As companies grow, different types of equity compensation–restricted stock, ISOs, NSOs, RSUs–offer employees both wealth and tax obligations.Smarter Equity

When should a company make that switch from restricted stock to stock options (ISOs/NSOs)?

Ward: It’s not always easy to know the answer to that question. One thing you can clearly point to is when a company has actually raised venture capital and sold preferred stock in a priced financing round. That’s when you’ve had some third party, that isn’t affiliated with the company, come in and say “we think a share of your stock is worth X dollars.” This is when we typically see companies begin issuing ISOs (incentive stock options) or NSOs (non-qualified stock options).

Sometimes, though, even if you’ve had a financing but are early in a company’s life cycle when valuations are low, you may still be willing to grant restricted stock, as opposed to options, at a steep discount to the preferred-stock price under the theory that the company doesn’t really have a product or revenue.  Even though the early financial backers might have put in, say, $500,000 for 20% of the company, you might still feel comfortable giving an early employee restricted stock, not valuing the company at $2.5 million but maybe valuing the company at $25,000—the theory being that if you wound the company up immediately after that financing, the entire value of the business would go to the preferred holder, and the common stock is relatively worthless.

These decisions are very nuanced and fact-dependent, so you have to be careful to look at the specifics of the company and its position at the time and get advice on this point.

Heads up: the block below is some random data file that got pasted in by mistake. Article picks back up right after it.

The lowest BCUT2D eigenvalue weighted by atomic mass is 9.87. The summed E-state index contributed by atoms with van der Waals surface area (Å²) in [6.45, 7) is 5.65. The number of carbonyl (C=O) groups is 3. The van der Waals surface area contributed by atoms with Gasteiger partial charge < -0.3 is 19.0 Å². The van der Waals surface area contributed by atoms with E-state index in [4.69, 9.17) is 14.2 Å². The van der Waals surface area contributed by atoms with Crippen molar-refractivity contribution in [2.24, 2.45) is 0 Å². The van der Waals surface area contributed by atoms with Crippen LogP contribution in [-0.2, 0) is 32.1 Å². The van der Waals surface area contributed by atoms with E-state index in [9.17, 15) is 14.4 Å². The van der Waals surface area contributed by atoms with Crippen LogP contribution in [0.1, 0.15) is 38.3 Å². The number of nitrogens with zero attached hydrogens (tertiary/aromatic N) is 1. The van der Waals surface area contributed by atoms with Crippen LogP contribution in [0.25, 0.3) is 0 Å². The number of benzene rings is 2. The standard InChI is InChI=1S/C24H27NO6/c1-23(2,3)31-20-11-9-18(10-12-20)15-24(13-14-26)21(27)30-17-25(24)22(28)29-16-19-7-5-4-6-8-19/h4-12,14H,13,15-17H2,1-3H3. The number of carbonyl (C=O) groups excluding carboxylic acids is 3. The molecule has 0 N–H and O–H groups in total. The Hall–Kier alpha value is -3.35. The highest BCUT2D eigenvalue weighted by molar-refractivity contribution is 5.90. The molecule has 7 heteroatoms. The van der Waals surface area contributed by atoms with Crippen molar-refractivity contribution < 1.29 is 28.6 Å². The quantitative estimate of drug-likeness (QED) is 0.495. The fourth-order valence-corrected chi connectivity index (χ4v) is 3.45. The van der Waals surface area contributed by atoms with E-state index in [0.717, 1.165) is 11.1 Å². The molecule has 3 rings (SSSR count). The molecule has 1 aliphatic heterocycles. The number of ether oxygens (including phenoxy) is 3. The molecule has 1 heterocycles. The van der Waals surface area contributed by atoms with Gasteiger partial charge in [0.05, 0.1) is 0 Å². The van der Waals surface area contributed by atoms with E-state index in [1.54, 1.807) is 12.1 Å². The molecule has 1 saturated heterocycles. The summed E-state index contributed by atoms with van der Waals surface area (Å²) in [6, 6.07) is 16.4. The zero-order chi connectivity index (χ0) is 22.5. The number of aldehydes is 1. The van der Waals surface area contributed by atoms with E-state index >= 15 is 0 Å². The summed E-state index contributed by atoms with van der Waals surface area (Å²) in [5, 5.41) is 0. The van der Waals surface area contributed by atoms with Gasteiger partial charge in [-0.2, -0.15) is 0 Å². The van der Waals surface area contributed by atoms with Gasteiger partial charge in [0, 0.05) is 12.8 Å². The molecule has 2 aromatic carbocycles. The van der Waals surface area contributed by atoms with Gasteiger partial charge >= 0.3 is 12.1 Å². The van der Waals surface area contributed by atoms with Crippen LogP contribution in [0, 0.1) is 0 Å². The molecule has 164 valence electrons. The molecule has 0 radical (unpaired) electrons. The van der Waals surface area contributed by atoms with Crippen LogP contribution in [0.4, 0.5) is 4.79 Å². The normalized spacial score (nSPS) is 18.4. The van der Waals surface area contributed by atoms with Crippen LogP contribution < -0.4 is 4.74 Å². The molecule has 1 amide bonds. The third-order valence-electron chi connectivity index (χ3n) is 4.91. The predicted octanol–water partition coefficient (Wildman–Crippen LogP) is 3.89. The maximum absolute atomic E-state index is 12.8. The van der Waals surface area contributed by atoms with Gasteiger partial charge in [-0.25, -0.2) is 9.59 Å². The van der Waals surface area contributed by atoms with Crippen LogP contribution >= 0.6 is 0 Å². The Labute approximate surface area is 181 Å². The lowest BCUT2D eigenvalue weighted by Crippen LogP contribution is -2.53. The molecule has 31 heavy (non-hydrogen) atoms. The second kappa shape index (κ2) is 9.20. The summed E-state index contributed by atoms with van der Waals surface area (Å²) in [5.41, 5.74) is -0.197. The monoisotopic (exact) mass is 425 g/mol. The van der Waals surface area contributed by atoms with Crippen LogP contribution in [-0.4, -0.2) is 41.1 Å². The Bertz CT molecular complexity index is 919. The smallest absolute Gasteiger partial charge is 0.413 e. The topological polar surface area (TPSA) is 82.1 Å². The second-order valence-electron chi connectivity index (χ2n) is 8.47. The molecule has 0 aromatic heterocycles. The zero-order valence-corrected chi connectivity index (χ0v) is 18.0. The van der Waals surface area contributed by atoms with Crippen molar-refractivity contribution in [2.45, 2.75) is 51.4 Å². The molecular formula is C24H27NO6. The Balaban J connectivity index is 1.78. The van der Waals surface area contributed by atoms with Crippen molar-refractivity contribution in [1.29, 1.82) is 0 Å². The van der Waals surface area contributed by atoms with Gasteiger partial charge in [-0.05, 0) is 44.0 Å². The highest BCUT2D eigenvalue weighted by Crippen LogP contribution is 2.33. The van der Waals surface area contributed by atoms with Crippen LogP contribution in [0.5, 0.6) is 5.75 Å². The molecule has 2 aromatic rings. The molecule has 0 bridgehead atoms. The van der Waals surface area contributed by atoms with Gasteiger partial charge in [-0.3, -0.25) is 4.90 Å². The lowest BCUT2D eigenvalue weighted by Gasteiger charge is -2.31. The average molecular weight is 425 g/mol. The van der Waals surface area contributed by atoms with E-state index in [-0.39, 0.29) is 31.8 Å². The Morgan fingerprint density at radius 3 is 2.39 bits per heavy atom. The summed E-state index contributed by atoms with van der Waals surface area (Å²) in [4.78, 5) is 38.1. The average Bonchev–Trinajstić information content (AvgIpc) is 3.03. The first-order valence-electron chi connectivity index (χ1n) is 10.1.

What are the pluses and minuses of stock options?

Lisa: When you grant stock options to employees, there are no taxes on the options at the time of grant. If the employee holds onto the stock options and doesn’t exercise them, she doesn’t have to come out of pocket for anything so she really has no risk, in terms of the company going down in value. If the employee leaves the company, typically the employee has to decide whether or not to exercise the vested stock options within a pretty short period of time after employment ends or they’ll be forfeited.  Exercising stock options does involve some risk, because it requires cash to buy the shares and, in some cases, to pay the tax based on the difference between the value of the stock at the time of exercise (often based on a 409A valuation) and the exercise price.

Still, the stock option gives an employee a lot of flexibility to choose whether she wants to reduce her risk. She can either hold on to the stock options, not exercise them and just wait for an exit event to simultaneously exercise and sell her shares, or, she can  exercise her stock options at any time before an eventual exit to try to get into a better tax treatment where she might possibly yield higher gains if the company has a successful exit event.

The Tax Cuts and Jobs Act (TCJA) of 2017 added a few major perks for investors looking for long-term wealth management. The increase in phase -out thresholds and the exemption amount for the Retained Alternative Minimum Tax (AMT) means fewer people will likely face major AMT charges. For founders and startup investors, the TCJA may affect when they might want to exercise your ISO’s—and whether or not they might be able to convert them without substantial AMT payouts. They’ll also want their financial planner to explain how the new law lowers taxes for certain types of C-corporations, S-corporations, and LLCs; the TCJA has dropped the corporate tax rate from 35% to 21%.

What are the tax implications of her choices?